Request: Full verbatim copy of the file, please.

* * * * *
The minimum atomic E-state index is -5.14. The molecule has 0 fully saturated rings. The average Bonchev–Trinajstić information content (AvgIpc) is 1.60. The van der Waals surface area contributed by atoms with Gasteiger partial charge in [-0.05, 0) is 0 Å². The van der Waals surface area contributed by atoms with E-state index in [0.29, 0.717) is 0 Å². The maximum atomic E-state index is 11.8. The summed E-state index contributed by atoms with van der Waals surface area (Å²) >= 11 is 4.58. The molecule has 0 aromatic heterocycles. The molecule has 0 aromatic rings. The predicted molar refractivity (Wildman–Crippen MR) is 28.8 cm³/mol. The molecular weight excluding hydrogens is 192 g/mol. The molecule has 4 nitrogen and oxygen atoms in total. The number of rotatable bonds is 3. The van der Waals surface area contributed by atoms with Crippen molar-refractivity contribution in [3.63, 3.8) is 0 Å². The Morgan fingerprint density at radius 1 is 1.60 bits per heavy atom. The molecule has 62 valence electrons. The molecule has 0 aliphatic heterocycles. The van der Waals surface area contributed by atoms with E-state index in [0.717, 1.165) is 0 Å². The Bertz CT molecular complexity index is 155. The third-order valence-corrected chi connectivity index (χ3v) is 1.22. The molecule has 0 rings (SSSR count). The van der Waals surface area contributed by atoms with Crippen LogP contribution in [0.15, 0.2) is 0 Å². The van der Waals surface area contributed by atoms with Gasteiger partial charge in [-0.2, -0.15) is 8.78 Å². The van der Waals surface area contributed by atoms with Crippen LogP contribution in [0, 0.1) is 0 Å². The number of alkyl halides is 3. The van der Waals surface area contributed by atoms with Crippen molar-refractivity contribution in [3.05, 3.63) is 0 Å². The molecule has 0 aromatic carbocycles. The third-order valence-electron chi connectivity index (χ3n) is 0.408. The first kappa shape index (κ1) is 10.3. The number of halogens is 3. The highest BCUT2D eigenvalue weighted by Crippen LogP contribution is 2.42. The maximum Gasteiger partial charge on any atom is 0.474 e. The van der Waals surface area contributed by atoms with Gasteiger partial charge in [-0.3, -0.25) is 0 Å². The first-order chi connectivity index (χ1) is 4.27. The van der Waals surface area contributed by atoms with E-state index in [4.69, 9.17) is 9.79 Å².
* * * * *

The minimum atomic E-state index is -5.14. The molecule has 0 fully saturated rings. The average Bonchev–Trinajstić information content (AvgIpc) is 1.60. The van der Waals surface area contributed by atoms with Gasteiger partial charge in [-0.05, 0) is 0 Å². The van der Waals surface area contributed by atoms with E-state index in [0.29, 0.717) is 0 Å². The maximum atomic E-state index is 11.8. The summed E-state index contributed by atoms with van der Waals surface area (Å²) >= 11 is 4.58. The molecule has 0 aromatic heterocycles. The molecule has 0 aromatic rings. The predicted molar refractivity (Wildman–Crippen MR) is 28.8 cm³/mol. The molecular weight excluding hydrogens is 192 g/mol. The molecule has 4 nitrogen and oxygen atoms in total. The number of rotatable bonds is 3. The van der Waals surface area contributed by atoms with Crippen molar-refractivity contribution in [3.63, 3.8) is 0 Å². The Morgan fingerprint density at radius 1 is 1.60 bits per heavy atom. The molecule has 62 valence electrons. The molecule has 0 aliphatic heterocycles. The van der Waals surface area contributed by atoms with E-state index in [0.717, 1.165) is 0 Å². The Bertz CT molecular complexity index is 155. The third-order valence-corrected chi connectivity index (χ3v) is 1.22. The molecule has 0 rings (SSSR count). The van der Waals surface area contributed by atoms with Crippen LogP contribution in [0.15, 0.2) is 0 Å². The van der Waals surface area contributed by atoms with Gasteiger partial charge in [-0.2, -0.15) is 8.78 Å². The van der Waals surface area contributed by atoms with Crippen LogP contribution in [0, 0.1) is 0 Å². The number of alkyl halides is 3. The van der Waals surface area contributed by atoms with Crippen molar-refractivity contribution in [3.05, 3.63) is 0 Å². The molecule has 0 aromatic carbocycles. The third-order valence-electron chi connectivity index (χ3n) is 0.408. The first kappa shape index (κ1) is 10.3. The number of halogens is 3. The highest BCUT2D eigenvalue weighted by Crippen LogP contribution is 2.42. The maximum Gasteiger partial charge on any atom is 0.474 e. The van der Waals surface area contributed by atoms with Gasteiger partial charge in [-0.3, -0.25) is 0 Å². The first-order chi connectivity index (χ1) is 4.27. The van der Waals surface area contributed by atoms with E-state index in [4.69, 9.17) is 9.79 Å².